Deciding whether to write a memoir or embellishment

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satyesu

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I feel like I have a story to tell and things I want to get out there, but I'm unfamiliar with memoirs and I'm not sure the real story would be interesting or if I could tell it well. I'm considering turning it into a novel with a more structured storyline because I fear I might ramble otherwise, but stream-of-consciousness appeals to me...I don't know what to do here. Guidance would be appreciated. :)
 

Siri Kirpal

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That depends on what you plan to do.

With memoir, you have to be more careful to avoid things that are likely to bring lawsuits. Although, that could prove a problem with a novel too, if other people you've known see themselves in your characters and don't like it.

Basically, go with your gut. If you think you'd do a better job with it as a novel, then do it that way.

Memoirs, however, can be easier to write, because you don't have to make up your characters or your plot. Instead, you carve out of your life those stories with strong arcs that other people might relate to.

Best of luck.

Blessings,

Siri Kirpal
 

satyesu

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Thanks, Siri! I think in a way I have to go with a novel because after my brain in jury, my recollection of the time period I'm writing about is "blurry." I'm not sure I could keep it factual. Is that a good way to look at it, IYO?
 

cornflake

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Thanks, Siri! I think in a way I have to go with a novel because after my brain in jury, my recollection of the time period I'm writing about is "blurry." I'm not sure I could keep it factual. Is that a good way to look at it, IYO?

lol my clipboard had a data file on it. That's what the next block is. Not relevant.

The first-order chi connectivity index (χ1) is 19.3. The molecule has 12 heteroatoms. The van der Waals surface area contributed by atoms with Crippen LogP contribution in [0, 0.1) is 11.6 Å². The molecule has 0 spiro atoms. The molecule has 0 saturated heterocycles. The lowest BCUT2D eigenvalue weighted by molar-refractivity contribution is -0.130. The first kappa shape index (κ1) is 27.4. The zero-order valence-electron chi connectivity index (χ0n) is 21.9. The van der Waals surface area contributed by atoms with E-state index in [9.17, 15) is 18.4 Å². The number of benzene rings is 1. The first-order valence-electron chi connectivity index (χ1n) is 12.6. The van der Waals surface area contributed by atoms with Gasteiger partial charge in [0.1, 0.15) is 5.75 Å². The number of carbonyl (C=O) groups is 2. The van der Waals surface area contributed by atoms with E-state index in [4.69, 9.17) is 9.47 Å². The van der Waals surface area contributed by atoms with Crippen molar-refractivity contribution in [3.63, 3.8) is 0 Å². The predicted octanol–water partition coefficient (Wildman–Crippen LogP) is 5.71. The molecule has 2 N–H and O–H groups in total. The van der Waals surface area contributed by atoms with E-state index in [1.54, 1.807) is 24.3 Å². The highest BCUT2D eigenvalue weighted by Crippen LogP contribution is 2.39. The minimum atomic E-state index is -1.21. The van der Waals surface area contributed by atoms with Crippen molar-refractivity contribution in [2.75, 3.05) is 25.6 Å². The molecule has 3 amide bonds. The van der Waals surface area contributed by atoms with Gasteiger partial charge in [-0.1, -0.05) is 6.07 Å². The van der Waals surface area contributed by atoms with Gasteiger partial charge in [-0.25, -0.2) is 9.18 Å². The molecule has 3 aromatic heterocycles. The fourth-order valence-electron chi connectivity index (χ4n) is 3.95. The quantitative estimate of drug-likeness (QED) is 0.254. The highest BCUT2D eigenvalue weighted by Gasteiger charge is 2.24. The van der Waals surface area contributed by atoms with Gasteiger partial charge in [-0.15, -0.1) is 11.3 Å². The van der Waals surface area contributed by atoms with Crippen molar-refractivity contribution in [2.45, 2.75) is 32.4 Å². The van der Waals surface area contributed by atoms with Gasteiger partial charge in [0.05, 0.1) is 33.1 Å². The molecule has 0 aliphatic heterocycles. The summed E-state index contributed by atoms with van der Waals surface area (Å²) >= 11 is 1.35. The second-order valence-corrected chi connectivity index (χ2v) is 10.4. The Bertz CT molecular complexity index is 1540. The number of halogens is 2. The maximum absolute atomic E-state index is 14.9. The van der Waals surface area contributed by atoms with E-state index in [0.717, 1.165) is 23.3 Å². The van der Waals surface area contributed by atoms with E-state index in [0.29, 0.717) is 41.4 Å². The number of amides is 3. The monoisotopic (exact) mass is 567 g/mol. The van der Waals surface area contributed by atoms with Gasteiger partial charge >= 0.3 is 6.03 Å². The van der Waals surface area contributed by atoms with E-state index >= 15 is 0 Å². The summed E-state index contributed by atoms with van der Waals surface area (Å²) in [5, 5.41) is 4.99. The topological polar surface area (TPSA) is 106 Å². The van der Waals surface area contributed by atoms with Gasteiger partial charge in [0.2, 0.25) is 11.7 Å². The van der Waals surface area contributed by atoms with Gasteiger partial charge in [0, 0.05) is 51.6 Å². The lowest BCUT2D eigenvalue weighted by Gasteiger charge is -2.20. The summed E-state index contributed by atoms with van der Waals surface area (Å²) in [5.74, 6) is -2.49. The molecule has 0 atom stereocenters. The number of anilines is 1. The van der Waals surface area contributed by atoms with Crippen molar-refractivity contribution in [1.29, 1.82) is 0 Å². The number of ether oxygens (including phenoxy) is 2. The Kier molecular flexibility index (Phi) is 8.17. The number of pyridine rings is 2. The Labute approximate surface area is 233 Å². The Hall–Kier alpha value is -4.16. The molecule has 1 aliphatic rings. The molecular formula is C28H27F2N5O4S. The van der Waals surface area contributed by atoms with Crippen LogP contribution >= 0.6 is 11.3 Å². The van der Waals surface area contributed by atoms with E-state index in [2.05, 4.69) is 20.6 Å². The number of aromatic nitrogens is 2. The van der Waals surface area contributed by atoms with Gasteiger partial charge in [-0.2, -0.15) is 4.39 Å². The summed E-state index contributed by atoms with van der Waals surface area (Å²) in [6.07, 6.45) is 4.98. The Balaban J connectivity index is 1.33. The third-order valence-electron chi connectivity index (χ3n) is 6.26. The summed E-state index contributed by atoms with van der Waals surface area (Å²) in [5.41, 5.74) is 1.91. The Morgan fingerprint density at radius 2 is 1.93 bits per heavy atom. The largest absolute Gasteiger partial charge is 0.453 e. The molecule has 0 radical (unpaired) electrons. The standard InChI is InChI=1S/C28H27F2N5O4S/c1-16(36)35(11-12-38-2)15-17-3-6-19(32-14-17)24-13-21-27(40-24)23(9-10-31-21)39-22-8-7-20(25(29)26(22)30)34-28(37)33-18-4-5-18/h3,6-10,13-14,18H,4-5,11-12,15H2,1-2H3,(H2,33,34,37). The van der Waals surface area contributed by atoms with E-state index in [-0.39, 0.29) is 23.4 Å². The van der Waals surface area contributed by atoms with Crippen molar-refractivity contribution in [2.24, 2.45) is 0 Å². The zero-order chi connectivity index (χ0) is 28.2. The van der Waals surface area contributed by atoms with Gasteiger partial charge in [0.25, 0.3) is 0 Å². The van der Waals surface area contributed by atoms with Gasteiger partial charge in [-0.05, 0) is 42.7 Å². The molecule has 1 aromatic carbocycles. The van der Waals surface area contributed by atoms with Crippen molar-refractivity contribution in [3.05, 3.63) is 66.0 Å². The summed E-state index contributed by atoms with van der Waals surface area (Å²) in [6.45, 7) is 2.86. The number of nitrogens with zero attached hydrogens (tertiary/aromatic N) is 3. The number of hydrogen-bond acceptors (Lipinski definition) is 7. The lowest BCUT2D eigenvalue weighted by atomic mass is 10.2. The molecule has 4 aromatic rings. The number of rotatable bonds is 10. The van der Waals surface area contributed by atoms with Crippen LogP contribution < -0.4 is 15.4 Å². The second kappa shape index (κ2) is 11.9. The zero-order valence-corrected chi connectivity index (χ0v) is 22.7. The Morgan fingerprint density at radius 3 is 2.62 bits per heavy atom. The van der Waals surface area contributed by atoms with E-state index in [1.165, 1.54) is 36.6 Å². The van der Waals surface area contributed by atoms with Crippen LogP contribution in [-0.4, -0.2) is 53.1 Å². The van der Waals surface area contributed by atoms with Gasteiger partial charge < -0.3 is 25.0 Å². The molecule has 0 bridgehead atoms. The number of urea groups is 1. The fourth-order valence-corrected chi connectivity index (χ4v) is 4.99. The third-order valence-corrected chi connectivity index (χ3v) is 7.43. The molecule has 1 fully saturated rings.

If it were a memoir, you could always ask others for their recollections, etc., but if you feel it'd be easier to fictionalize, then you should do that.
 

Siri Kirpal

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Nobody has total recall. Even those of us with good memories. To write my memoirs I've used photos and newspapers and other peoples' memories to assist the process. Most of us fudge some things by reconstructing things that happened on a regular basis, or recreating conversations we know that took place and where we know what the gist was. What you have to do if you go this route is put a disclaimer at the beginning of the book.

But you sound like you'd prefer to write a novel of the experience, and if that's so, that's what you should do.

Blessings,

Siri Kirpal
 

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Changing a memoir to a novel never really works very well, in my opinion. They're such different forms. Either write the memoir or write a novel, but don't try to combine the two.
 

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I think it also depends on how comfortable you are with writing about certain personal topics. A memoir is deeply personal and it seems to me it would take some soulsearching.

With an embellished novel, Theres a bit more distance, even if its based on real life. You could choose what you take from your real life and what parts you’d rather fictionalize. I think it would be easier to write, but thats just me.
 

KBooks

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One thing with memoirs is that to get trade published, usually you need a strong, unique hook, or to be someone famous. Not that getting published is ever easy. Or, you may want to write it as a memoir just for you, which is fine, too.

Another thing to consider is that you can always use some of your experiences as a basis for a more structured novel as you describe. This doesn't mean the characters have to mirror your life exactly. But a character could have a brain injury, or another experience or characteristic you wanted to incorporate, while still being a unique character separate from you, with a story arc and setting entirely different from your life.
 

mrsmig

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Whichever route you end up taking, be upfront about it. A woman I met at a writers conference self-published a first-person memoir about being sexually abused as a child, but inserted fictional material about her adult life (including a scene where she shot and killed a would-be rapist). She confused and even angered a number of readers who felt deceived.
 

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